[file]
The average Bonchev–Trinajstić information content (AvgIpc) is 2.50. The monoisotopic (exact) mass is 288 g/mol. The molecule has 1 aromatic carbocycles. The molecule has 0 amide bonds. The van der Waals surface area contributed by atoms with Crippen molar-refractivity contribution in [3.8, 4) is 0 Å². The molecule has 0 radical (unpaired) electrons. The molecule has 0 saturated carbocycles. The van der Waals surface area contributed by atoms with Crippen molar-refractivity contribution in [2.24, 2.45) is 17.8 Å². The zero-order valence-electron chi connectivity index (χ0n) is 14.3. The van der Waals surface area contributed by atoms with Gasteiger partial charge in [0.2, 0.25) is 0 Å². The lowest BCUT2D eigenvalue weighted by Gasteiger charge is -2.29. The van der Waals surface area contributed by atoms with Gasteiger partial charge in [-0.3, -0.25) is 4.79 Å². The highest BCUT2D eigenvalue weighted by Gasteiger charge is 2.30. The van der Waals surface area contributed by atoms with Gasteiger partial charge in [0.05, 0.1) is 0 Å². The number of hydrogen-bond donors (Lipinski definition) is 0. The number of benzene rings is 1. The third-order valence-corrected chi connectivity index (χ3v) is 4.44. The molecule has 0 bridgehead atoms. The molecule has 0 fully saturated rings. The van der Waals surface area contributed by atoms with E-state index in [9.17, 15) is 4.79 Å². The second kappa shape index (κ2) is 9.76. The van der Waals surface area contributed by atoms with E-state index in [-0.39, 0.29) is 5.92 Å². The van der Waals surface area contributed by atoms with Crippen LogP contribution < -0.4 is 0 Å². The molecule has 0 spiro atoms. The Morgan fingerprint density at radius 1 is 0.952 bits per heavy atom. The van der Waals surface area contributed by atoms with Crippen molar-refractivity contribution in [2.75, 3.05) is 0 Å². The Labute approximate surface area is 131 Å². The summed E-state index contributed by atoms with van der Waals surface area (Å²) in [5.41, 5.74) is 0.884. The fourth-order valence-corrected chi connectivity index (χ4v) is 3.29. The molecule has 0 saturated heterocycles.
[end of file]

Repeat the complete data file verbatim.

The average Bonchev–Trinajstić information content (AvgIpc) is 2.50. The monoisotopic (exact) mass is 288 g/mol. The molecule has 1 aromatic carbocycles. The molecule has 0 amide bonds. The van der Waals surface area contributed by atoms with Crippen molar-refractivity contribution in [3.8, 4) is 0 Å². The molecule has 0 radical (unpaired) electrons. The molecule has 0 saturated carbocycles. The van der Waals surface area contributed by atoms with Crippen molar-refractivity contribution in [2.24, 2.45) is 17.8 Å². The zero-order valence-electron chi connectivity index (χ0n) is 14.3. The van der Waals surface area contributed by atoms with Gasteiger partial charge in [0.2, 0.25) is 0 Å². The lowest BCUT2D eigenvalue weighted by Gasteiger charge is -2.29. The van der Waals surface area contributed by atoms with Gasteiger partial charge in [-0.3, -0.25) is 4.79 Å². The highest BCUT2D eigenvalue weighted by Gasteiger charge is 2.30. The van der Waals surface area contributed by atoms with Gasteiger partial charge in [0.05, 0.1) is 0 Å². The number of hydrogen-bond donors (Lipinski definition) is 0. The number of benzene rings is 1. The third-order valence-corrected chi connectivity index (χ3v) is 4.44. The molecule has 0 bridgehead atoms. The molecule has 0 fully saturated rings. The van der Waals surface area contributed by atoms with E-state index in [9.17, 15) is 4.79 Å². The second kappa shape index (κ2) is 9.76. The van der Waals surface area contributed by atoms with E-state index in [-0.39, 0.29) is 5.92 Å². The van der Waals surface area contributed by atoms with Crippen LogP contribution < -0.4 is 0 Å². The molecule has 0 spiro atoms. The Morgan fingerprint density at radius 1 is 0.952 bits per heavy atom. The van der Waals surface area contributed by atoms with Crippen molar-refractivity contribution in [2.75, 3.05) is 0 Å². The Labute approximate surface area is 131 Å². The summed E-state index contributed by atoms with van der Waals surface area (Å²) in [5.41, 5.74) is 0.884. The fourth-order valence-corrected chi connectivity index (χ4v) is 3.29. The molecule has 0 saturated heterocycles.